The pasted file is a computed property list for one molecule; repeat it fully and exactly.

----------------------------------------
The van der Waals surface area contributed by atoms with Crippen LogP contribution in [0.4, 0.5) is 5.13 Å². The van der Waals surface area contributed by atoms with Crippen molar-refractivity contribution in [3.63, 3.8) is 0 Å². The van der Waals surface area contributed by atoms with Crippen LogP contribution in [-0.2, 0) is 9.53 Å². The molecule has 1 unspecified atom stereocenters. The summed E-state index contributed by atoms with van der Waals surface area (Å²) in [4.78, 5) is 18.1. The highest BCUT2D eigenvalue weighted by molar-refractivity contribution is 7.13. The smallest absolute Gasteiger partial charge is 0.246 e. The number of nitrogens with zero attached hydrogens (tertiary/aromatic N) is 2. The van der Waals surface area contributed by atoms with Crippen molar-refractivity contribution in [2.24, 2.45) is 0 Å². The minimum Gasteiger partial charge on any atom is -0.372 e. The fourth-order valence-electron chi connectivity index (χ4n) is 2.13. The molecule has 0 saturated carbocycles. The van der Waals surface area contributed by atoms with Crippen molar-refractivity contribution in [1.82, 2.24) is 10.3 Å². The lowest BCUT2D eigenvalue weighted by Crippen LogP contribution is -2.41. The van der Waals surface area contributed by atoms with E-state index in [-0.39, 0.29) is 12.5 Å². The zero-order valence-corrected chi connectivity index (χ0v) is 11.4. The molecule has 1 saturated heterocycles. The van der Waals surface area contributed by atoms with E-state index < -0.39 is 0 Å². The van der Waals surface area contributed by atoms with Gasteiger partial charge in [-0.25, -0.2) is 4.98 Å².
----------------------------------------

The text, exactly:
The van der Waals surface area contributed by atoms with Crippen LogP contribution in [0.4, 0.5) is 5.13 Å². The van der Waals surface area contributed by atoms with Crippen molar-refractivity contribution in [3.63, 3.8) is 0 Å². The van der Waals surface area contributed by atoms with Crippen LogP contribution in [-0.2, 0) is 9.53 Å². The molecule has 1 unspecified atom stereocenters. The summed E-state index contributed by atoms with van der Waals surface area (Å²) in [4.78, 5) is 18.1. The highest BCUT2D eigenvalue weighted by molar-refractivity contribution is 7.13. The smallest absolute Gasteiger partial charge is 0.246 e. The number of nitrogens with zero attached hydrogens (tertiary/aromatic N) is 2. The van der Waals surface area contributed by atoms with Crippen molar-refractivity contribution in [2.24, 2.45) is 0 Å². The minimum Gasteiger partial charge on any atom is -0.372 e. The fourth-order valence-electron chi connectivity index (χ4n) is 2.13. The molecule has 0 saturated carbocycles. The van der Waals surface area contributed by atoms with Crippen molar-refractivity contribution in [1.82, 2.24) is 10.3 Å². The lowest BCUT2D eigenvalue weighted by Crippen LogP contribution is -2.41. The van der Waals surface area contributed by atoms with E-state index in [-0.39, 0.29) is 12.5 Å². The zero-order valence-corrected chi connectivity index (χ0v) is 11.4. The molecule has 1 saturated heterocycles. The van der Waals surface area contributed by atoms with E-state index < -0.39 is 0 Å². The van der Waals surface area contributed by atoms with Gasteiger partial charge in [-0.25, -0.2) is 4.98 Å².